Continuing with the pre-closures trends, social life migrated to the media channels. This kind of evisceration of normal everyday interaction weighs heavily on women because we are more socially attuned. 

Of course, much of it is self-inflicted—we were the notorious Karens chiding strangers for standing too close to other human beinsg. Here, in the San Francisco Bay area, quite a few people, most of them women by my observation, still wear masks in public. We can assign blame any way we want, but that doesn’t change the fact that people have unfulfilled emotional needs and that these needs will be somehow expressed in our culture. 

The key feature of the Covid-scare socio-political regime was the recruitment of white women to informally police their communities for compliance with the social justice agenda. Social media influencer Saira Rao started a booming business traveling around the country, charging thousands of dollars a plate for dinner parties during which she berated wealthy mothers for their “white privilege.”  

On top of political projects, wokeness ushered in erosion of beauty standards. Of that, mainstreaming of obesity and inclusion of men in marketing of female brands were the most noticeable features. Acting on the premise that repeated exposure to various body types and facial features can make every woman equally attractive, jealous minds tried to redistribute beauty. That, too, was in part self-inflicted, a result of female activism and the accession of feminist power in media companies’ boardrooms.

I was always skeptical of the potential success of the feminist beauty project. Adoption of any ideal of beauty requires exclusion of women who don’t live up to it. It’s hurtful and unfair, but not every woman will get to be a “ten,” regardless of how that “ten” is defined. Moreover, our aesthetic preferences are not a result of a conspiracy of mass media conglomerates inexplicably committed to fat-shaming. They reflect trends that have emerged in our society. A thin woman is desirable because she projects self-control, a trait preferable in capitalist modernity.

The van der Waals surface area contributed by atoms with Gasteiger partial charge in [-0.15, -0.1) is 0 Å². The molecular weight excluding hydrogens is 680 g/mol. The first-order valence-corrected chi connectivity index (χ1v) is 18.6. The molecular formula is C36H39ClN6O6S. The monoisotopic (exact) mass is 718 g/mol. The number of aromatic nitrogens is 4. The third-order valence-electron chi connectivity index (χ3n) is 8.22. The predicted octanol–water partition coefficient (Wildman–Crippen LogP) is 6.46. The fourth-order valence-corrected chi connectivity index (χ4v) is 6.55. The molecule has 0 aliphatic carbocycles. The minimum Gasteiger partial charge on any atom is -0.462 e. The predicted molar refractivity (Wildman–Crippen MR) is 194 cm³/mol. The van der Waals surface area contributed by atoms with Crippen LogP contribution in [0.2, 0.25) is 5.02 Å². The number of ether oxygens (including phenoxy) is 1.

Changes in marketing practices that swept the country in 2020 failed to affect our psyche, but succeeded in sucking joy out of our lives. Sleepers and shapeless gowns took over retail spaces. Mandatory surgical masks changed shopping from a social activity into a chore. Fashion spreads replaced aspirational beauty with, at best, the ordinary, but frequently the grotesque. It was a dreary time in the history of American women. 

While women may lobby for one thing, we vote with our wallets for something else, in the case of the Gerwig’s film, an excuse to get dolled up for a public event held in movie theaters across the nation. There is a feeling of comradely in participation—after years of isolation, misery and shame, when our social lives are still not fully back to normal and perhaps will never be, there is finally an option of doing something fun. It’s liberating. 

Nobody should feel embarrassed about it. Human beings are wired to be social. What women want are clean, safe cities and the end of the pandemic mentality. There are no face masks in Barbie, no homeless encampments or crime. Instead, there is a sea of pink, lively street life, and the heteronormative female lead.  

There is plenty of ideology in the movie, but the unambiguous feminist message gives viewers permission to indulge in pleasure. It is, after all, 2023; one needs a secular absolution for feeling human. In the end, Barbie is a long-awaited excuse to experience joy. It represents not a triumph of radical feminism to which it pays lip service, but subversive affirmation of femininity.